"Now, Christ's own knights beloved and dear,
384 Cast alle awey the werkes of derknesse,
Cast away all the works of darkness,
385 And armeth yow in armure of brightnesse.
And arm yourselves in armor of brightness.
386 "Ye han for sothe ydoon a greet bataille,
"You have truly done a great battle,
387 Youre cours is doon, youre feith han ye conserved.
Your race is done, your faith you have maintained.
388 Gooth to the corone of lif that may nat faille;
Go to the crown of life that can not fail;
389 The rightful Juge, which that ye han served,
The rightful Judge, whom you have served,
390 Shal yeve it yow, as ye han it deserved."
Shall give it to you, as you have deserved it."
391 And whan this thyng was seyd as I devyse,
And when this thing was said as I tell,
392 Men ledde hem forth to doon the sacrefise.
Men led them forth to do the sacrifice.
393 But whan they weren to the place broght
But when they were brought to the place
394 To tellen shortly the conclusioun,
To tell shortly the conclusion,
395 They nolde encense ne sacrifise right noght,
They would not incense nor sacrifice in any way,
396 But on hir knees they setten hem adoun
But on their knees they set themselves down
397 With humble herte and sad devocioun,
With humble heart and steadfast devotion,
398 And losten bothe hir hevedes in the place.
And lost both their heads in the place.
399 Hir soules wenten to the Kyng of grace.
Their souls went to the King of grace.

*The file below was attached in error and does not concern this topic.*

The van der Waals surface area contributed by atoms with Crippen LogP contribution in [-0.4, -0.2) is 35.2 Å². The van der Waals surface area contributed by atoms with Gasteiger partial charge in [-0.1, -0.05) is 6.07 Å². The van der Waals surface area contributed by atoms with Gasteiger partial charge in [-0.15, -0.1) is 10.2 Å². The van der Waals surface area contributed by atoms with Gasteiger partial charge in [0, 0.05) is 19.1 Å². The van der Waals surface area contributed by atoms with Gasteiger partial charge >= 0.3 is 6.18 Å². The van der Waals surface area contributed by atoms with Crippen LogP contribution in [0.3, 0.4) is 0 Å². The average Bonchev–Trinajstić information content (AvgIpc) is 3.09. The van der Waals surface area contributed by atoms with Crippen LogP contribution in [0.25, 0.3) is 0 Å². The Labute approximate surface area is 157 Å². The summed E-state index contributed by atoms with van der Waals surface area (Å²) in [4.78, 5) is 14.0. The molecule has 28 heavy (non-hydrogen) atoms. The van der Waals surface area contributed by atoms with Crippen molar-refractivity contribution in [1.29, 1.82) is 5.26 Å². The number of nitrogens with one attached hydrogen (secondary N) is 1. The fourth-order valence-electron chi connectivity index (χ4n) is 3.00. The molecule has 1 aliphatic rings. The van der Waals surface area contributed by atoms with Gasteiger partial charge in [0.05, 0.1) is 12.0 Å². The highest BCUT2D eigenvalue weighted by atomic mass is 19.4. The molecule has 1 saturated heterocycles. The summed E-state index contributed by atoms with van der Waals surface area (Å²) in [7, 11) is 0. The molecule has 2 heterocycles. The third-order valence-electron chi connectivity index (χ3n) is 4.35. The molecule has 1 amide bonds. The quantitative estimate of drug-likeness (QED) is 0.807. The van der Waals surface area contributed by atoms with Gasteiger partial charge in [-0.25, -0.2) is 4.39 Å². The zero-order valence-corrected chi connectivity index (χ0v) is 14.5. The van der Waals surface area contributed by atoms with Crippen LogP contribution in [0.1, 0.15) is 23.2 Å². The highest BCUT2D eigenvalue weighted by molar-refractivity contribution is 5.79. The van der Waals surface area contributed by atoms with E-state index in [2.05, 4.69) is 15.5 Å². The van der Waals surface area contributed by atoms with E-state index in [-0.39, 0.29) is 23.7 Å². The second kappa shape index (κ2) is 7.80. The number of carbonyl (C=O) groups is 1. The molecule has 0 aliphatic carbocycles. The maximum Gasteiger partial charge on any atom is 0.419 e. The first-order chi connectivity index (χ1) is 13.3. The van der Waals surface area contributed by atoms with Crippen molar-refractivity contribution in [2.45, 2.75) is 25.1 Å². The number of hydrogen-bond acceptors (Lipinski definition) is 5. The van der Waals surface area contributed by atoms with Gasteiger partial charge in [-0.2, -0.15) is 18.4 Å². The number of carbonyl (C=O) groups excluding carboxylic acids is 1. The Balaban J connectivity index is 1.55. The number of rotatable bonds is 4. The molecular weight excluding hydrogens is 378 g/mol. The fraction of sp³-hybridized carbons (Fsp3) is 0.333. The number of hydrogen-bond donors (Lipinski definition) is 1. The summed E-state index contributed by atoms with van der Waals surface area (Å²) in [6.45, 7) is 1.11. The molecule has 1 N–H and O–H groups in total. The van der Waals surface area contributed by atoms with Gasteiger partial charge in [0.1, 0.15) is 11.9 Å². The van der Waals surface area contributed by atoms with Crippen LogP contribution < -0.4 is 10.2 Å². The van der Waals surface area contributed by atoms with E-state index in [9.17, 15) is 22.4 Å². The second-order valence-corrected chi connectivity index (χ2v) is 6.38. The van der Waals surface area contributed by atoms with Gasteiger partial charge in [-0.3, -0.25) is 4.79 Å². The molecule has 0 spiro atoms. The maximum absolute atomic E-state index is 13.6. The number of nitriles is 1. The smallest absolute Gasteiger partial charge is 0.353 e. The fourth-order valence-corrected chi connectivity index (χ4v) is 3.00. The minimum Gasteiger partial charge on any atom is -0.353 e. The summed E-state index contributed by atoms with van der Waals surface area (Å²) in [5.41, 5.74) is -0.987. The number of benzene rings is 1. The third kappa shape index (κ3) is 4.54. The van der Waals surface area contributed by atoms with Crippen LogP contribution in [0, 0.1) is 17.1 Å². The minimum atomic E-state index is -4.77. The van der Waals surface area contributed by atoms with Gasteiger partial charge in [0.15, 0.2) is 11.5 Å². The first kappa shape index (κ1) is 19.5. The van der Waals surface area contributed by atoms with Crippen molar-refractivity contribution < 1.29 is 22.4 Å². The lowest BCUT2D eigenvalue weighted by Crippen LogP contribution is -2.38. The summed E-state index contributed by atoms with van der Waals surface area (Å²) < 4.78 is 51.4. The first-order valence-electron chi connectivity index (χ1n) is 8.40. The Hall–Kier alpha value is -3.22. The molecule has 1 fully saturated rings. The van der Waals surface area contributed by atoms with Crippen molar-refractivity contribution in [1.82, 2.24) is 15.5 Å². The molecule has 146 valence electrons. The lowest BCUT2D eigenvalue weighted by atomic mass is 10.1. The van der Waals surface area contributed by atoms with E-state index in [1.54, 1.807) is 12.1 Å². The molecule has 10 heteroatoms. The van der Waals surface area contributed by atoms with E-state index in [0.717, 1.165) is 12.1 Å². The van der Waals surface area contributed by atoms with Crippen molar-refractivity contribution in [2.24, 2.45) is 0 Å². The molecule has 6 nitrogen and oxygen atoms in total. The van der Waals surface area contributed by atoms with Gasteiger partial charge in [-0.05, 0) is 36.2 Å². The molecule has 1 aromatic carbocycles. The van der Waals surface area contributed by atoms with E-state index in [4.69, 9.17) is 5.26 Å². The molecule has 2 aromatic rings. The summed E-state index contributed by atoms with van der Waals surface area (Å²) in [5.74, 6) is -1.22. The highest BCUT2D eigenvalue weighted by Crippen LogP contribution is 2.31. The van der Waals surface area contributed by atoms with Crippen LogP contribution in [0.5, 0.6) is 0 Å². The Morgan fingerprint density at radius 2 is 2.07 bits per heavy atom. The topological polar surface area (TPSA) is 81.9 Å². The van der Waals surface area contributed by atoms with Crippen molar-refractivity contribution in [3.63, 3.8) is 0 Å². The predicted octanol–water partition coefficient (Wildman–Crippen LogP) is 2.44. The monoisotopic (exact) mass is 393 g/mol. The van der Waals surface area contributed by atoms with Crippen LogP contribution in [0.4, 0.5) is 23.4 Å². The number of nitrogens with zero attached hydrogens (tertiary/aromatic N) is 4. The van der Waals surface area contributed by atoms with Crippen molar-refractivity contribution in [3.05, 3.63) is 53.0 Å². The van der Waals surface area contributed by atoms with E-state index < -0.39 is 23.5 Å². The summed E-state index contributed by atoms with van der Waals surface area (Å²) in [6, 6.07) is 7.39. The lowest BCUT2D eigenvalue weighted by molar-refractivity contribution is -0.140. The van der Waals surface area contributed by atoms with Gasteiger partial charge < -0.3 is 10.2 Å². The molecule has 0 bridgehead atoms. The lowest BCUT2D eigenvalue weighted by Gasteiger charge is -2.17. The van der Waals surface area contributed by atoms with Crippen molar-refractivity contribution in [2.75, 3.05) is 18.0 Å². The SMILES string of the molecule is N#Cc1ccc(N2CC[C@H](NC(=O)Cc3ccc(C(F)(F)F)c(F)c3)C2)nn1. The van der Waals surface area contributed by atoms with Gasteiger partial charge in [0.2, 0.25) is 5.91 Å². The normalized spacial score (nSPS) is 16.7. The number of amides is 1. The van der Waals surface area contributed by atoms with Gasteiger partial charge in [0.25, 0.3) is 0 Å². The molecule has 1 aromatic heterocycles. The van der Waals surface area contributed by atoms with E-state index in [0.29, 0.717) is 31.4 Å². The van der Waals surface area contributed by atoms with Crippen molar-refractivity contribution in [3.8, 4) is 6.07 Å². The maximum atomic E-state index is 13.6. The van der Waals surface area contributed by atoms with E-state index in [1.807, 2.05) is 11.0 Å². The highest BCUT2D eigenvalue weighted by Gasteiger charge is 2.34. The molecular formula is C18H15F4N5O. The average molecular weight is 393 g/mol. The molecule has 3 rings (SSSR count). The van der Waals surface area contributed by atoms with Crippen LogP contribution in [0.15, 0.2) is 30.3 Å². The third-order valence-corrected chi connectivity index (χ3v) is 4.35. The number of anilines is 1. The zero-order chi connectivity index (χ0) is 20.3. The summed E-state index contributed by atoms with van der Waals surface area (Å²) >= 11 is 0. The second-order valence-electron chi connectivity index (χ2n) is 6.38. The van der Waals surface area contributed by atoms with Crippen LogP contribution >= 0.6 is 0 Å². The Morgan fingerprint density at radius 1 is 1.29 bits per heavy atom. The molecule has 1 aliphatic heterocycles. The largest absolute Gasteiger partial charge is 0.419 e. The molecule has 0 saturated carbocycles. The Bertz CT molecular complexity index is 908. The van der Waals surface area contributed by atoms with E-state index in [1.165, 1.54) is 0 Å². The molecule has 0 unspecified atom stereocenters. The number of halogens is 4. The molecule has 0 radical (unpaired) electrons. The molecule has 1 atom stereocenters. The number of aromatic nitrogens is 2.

400 This Maximus, that saugh this thyng bityde,
This Maximus, who saw this thing happen,
401 With pitous teeris tolde it anonright,
With piteous tears told it right away,
402 That he hir soules saugh to hevene glyde
That he saw their souls glide to heaven
403 With aungels ful of cleernesse and of light,
With angels full of clearness and of light,
404 And with his word converted many a wight;
And with his word converted many a person;
405 For which Almachius dide hym so bete
For which Almachius had him so beaten
406 With whippe of leed til he his lif gan lete.
With whip tipped with lead that he left his life.
407 Cecile hym took and buryed hym anon
Cecile took him and buried him straightway
408 By Tiburce and Valerian softely
By Tiburce and Valerian tenderly
409 Withinne hire buriyng place, under the stoon;
Within their burying place, under the tombstone;
410 And after this, Almachius hastily
And after this, Almachius hastily
411 Bad his ministres fecchen openly
Ordered his ministers to fetch publicly
412 Cecile, so that she myghte in his presence
Cecile, so that she might in his presence
413 Doon sacrifice and Juppiter encense.
Do sacrifice and burn incense to Jupiter.
414 But they, converted at hir wise loore,
But they, converted by her wise teaching,
415 Wepten ful soore, and yaven ful credence
Wept very bitterly, and gave full credence
416 Unto hire word, and cryden moore and moore,
Unto her word, and cried more and more,
417 "Crist, Goddes Sone, withouten difference,
"Christ, God's Son, without difference [between Father and Son],
418 Is verray God -- this is al oure sentence --
Is true God -- this is the belief of us all --
419 That hath so good a servant hym to serve.
That has so good a servant to serve Him.
420 This with o voys we trowen, thogh we sterve!"
This unanimously we believe, even if we should die!"
421 Almachius, that herde of this doynge,
Almachius, that heard of this business,
422 Bad fecchen Cecile, that he myghte hire see,
Ordered (his men to) fetch Cecile, so that he might see her
423 And alderfirst, lo, this was his axynge.
And first of all, lo, this was his quesation.
424 "What maner womman artow?" tho quod he.
"What sort of woman art thou?" then said he.
425 "I am a gentil womman born," quod she.
"I am a gentle woman born," said she.